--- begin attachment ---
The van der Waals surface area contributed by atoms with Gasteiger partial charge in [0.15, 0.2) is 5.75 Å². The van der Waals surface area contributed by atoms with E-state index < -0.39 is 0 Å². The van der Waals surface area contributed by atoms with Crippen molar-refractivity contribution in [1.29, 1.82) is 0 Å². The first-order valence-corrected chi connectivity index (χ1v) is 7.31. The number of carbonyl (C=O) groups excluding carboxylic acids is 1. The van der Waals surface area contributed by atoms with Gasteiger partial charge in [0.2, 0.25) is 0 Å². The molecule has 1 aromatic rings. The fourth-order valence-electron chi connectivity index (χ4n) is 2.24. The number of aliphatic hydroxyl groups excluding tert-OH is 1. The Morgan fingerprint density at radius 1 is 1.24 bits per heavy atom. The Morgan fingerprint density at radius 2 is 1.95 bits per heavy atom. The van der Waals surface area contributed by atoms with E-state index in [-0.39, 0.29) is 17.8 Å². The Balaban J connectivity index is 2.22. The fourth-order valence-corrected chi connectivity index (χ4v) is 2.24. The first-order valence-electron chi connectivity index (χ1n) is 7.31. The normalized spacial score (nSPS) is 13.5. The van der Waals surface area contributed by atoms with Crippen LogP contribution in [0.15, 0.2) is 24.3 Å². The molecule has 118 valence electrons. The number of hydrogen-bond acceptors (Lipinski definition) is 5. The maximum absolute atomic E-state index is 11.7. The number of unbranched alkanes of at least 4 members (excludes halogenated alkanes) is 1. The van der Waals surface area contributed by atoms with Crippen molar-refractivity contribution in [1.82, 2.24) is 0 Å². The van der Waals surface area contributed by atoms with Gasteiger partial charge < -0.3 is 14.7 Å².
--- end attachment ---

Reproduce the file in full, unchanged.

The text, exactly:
The van der Waals surface area contributed by atoms with Gasteiger partial charge in [0.15, 0.2) is 5.75 Å². The van der Waals surface area contributed by atoms with E-state index < -0.39 is 0 Å². The van der Waals surface area contributed by atoms with Crippen molar-refractivity contribution in [1.29, 1.82) is 0 Å². The first-order valence-corrected chi connectivity index (χ1v) is 7.31. The number of carbonyl (C=O) groups excluding carboxylic acids is 1. The van der Waals surface area contributed by atoms with Gasteiger partial charge in [0.2, 0.25) is 0 Å². The molecule has 1 aromatic rings. The fourth-order valence-electron chi connectivity index (χ4n) is 2.24. The number of aliphatic hydroxyl groups excluding tert-OH is 1. The Morgan fingerprint density at radius 1 is 1.24 bits per heavy atom. The Morgan fingerprint density at radius 2 is 1.95 bits per heavy atom. The van der Waals surface area contributed by atoms with E-state index in [-0.39, 0.29) is 17.8 Å². The Balaban J connectivity index is 2.22. The fourth-order valence-corrected chi connectivity index (χ4v) is 2.24. The first-order valence-electron chi connectivity index (χ1n) is 7.31. The normalized spacial score (nSPS) is 13.5. The van der Waals surface area contributed by atoms with Crippen LogP contribution in [0.15, 0.2) is 24.3 Å². The molecule has 118 valence electrons. The number of hydrogen-bond acceptors (Lipinski definition) is 5. The maximum absolute atomic E-state index is 11.7. The number of unbranched alkanes of at least 4 members (excludes halogenated alkanes) is 1. The van der Waals surface area contributed by atoms with Crippen molar-refractivity contribution in [1.82, 2.24) is 0 Å². The van der Waals surface area contributed by atoms with Gasteiger partial charge < -0.3 is 14.7 Å².